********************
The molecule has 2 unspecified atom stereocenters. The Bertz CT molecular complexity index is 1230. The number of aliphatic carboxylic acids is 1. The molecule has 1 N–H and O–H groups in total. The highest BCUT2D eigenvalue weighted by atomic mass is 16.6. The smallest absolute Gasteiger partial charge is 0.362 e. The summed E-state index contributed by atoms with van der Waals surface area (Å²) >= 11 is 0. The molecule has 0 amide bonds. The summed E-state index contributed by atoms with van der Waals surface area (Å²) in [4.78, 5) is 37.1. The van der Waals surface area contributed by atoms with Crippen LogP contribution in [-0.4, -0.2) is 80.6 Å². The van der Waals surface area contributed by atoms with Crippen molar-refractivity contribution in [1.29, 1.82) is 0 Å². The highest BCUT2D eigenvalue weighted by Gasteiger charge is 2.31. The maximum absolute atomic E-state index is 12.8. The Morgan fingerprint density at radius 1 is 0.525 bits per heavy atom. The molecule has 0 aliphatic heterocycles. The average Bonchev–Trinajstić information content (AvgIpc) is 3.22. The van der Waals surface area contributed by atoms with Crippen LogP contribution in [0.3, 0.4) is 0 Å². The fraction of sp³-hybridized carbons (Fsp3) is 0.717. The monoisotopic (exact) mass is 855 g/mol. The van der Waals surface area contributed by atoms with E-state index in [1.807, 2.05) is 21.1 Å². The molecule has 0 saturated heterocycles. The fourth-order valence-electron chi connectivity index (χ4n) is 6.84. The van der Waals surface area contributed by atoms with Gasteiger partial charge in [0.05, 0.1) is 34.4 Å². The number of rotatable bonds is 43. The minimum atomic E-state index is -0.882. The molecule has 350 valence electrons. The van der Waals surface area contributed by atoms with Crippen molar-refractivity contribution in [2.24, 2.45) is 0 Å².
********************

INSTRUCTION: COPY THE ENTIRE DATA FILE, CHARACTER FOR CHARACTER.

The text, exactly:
The molecule has 2 unspecified atom stereocenters. The Bertz CT molecular complexity index is 1230. The number of aliphatic carboxylic acids is 1. The molecule has 1 N–H and O–H groups in total. The highest BCUT2D eigenvalue weighted by atomic mass is 16.6. The smallest absolute Gasteiger partial charge is 0.362 e. The summed E-state index contributed by atoms with van der Waals surface area (Å²) >= 11 is 0. The molecule has 0 amide bonds. The summed E-state index contributed by atoms with van der Waals surface area (Å²) in [4.78, 5) is 37.1. The van der Waals surface area contributed by atoms with Crippen LogP contribution in [-0.4, -0.2) is 80.6 Å². The van der Waals surface area contributed by atoms with Crippen molar-refractivity contribution in [1.29, 1.82) is 0 Å². The highest BCUT2D eigenvalue weighted by Gasteiger charge is 2.31. The maximum absolute atomic E-state index is 12.8. The Morgan fingerprint density at radius 1 is 0.525 bits per heavy atom. The molecule has 0 aliphatic heterocycles. The average Bonchev–Trinajstić information content (AvgIpc) is 3.22. The van der Waals surface area contributed by atoms with Crippen LogP contribution in [0.3, 0.4) is 0 Å². The fraction of sp³-hybridized carbons (Fsp3) is 0.717. The monoisotopic (exact) mass is 855 g/mol. The van der Waals surface area contributed by atoms with E-state index in [1.807, 2.05) is 21.1 Å². The molecule has 0 saturated heterocycles. The fourth-order valence-electron chi connectivity index (χ4n) is 6.84. The van der Waals surface area contributed by atoms with Gasteiger partial charge in [0.05, 0.1) is 34.4 Å². The number of rotatable bonds is 43. The minimum atomic E-state index is -0.882. The molecule has 350 valence electrons. The van der Waals surface area contributed by atoms with Crippen molar-refractivity contribution in [2.24, 2.45) is 0 Å².